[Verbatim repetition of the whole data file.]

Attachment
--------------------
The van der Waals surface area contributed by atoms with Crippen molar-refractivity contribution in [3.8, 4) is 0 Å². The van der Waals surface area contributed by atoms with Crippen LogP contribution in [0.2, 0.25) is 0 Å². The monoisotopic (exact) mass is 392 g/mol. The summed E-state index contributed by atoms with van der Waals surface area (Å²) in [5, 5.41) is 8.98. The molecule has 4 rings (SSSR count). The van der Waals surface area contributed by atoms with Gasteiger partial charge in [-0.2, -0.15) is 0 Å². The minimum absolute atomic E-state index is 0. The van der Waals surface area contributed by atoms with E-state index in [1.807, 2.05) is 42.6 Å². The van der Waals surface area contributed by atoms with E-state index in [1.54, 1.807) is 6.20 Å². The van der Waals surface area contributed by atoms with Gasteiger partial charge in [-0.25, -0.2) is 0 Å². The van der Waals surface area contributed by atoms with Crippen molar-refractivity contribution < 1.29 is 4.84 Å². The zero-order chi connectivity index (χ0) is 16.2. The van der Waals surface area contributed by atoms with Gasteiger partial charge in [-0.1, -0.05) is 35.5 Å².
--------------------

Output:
The van der Waals surface area contributed by atoms with Crippen molar-refractivity contribution in [3.8, 4) is 0 Å². The van der Waals surface area contributed by atoms with Crippen LogP contribution in [0.2, 0.25) is 0 Å². The monoisotopic (exact) mass is 392 g/mol. The summed E-state index contributed by atoms with van der Waals surface area (Å²) in [5, 5.41) is 8.98. The molecule has 4 rings (SSSR count). The van der Waals surface area contributed by atoms with Gasteiger partial charge in [-0.2, -0.15) is 0 Å². The minimum absolute atomic E-state index is 0. The van der Waals surface area contributed by atoms with E-state index in [1.807, 2.05) is 42.6 Å². The van der Waals surface area contributed by atoms with E-state index in [1.54, 1.807) is 6.20 Å². The van der Waals surface area contributed by atoms with Gasteiger partial charge in [-0.25, -0.2) is 0 Å². The van der Waals surface area contributed by atoms with Crippen molar-refractivity contribution < 1.29 is 4.84 Å². The zero-order chi connectivity index (χ0) is 16.2. The van der Waals surface area contributed by atoms with Gasteiger partial charge in [-0.1, -0.05) is 35.5 Å².